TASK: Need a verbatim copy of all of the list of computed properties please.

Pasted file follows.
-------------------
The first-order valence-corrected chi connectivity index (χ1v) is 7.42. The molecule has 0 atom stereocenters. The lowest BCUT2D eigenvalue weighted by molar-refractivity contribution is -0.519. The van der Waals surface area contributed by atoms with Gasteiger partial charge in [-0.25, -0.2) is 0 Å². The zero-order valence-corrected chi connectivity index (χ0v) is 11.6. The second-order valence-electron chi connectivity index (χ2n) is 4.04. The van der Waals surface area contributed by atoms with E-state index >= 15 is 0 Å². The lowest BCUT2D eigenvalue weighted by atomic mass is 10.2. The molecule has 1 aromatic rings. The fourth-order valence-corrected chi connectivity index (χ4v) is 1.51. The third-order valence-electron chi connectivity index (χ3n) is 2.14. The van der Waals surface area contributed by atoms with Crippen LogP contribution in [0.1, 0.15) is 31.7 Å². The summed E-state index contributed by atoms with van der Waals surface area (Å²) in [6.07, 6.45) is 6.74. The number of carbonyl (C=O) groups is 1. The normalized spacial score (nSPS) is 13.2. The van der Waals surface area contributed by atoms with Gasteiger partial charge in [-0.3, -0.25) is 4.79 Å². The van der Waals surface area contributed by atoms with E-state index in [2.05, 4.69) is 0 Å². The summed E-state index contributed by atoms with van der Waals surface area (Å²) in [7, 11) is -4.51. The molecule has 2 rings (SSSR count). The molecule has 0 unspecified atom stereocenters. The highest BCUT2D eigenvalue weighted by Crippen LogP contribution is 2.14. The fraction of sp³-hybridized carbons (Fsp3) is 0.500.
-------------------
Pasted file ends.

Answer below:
The first-order valence-corrected chi connectivity index (χ1v) is 7.42. The molecule has 0 atom stereocenters. The lowest BCUT2D eigenvalue weighted by molar-refractivity contribution is -0.519. The van der Waals surface area contributed by atoms with Gasteiger partial charge in [-0.25, -0.2) is 0 Å². The zero-order valence-corrected chi connectivity index (χ0v) is 11.6. The second-order valence-electron chi connectivity index (χ2n) is 4.04. The van der Waals surface area contributed by atoms with E-state index >= 15 is 0 Å². The lowest BCUT2D eigenvalue weighted by atomic mass is 10.2. The molecule has 1 aromatic rings. The fourth-order valence-corrected chi connectivity index (χ4v) is 1.51. The third-order valence-electron chi connectivity index (χ3n) is 2.14. The van der Waals surface area contributed by atoms with Crippen LogP contribution in [0.1, 0.15) is 31.7 Å². The summed E-state index contributed by atoms with van der Waals surface area (Å²) in [6.07, 6.45) is 6.74. The number of carbonyl (C=O) groups is 1. The normalized spacial score (nSPS) is 13.2. The van der Waals surface area contributed by atoms with Gasteiger partial charge in [-0.3, -0.25) is 4.79 Å². The van der Waals surface area contributed by atoms with E-state index in [2.05, 4.69) is 0 Å². The summed E-state index contributed by atoms with van der Waals surface area (Å²) in [7, 11) is -4.51. The molecule has 2 rings (SSSR count). The molecule has 0 unspecified atom stereocenters. The highest BCUT2D eigenvalue weighted by Crippen LogP contribution is 2.14. The fraction of sp³-hybridized carbons (Fsp3) is 0.500.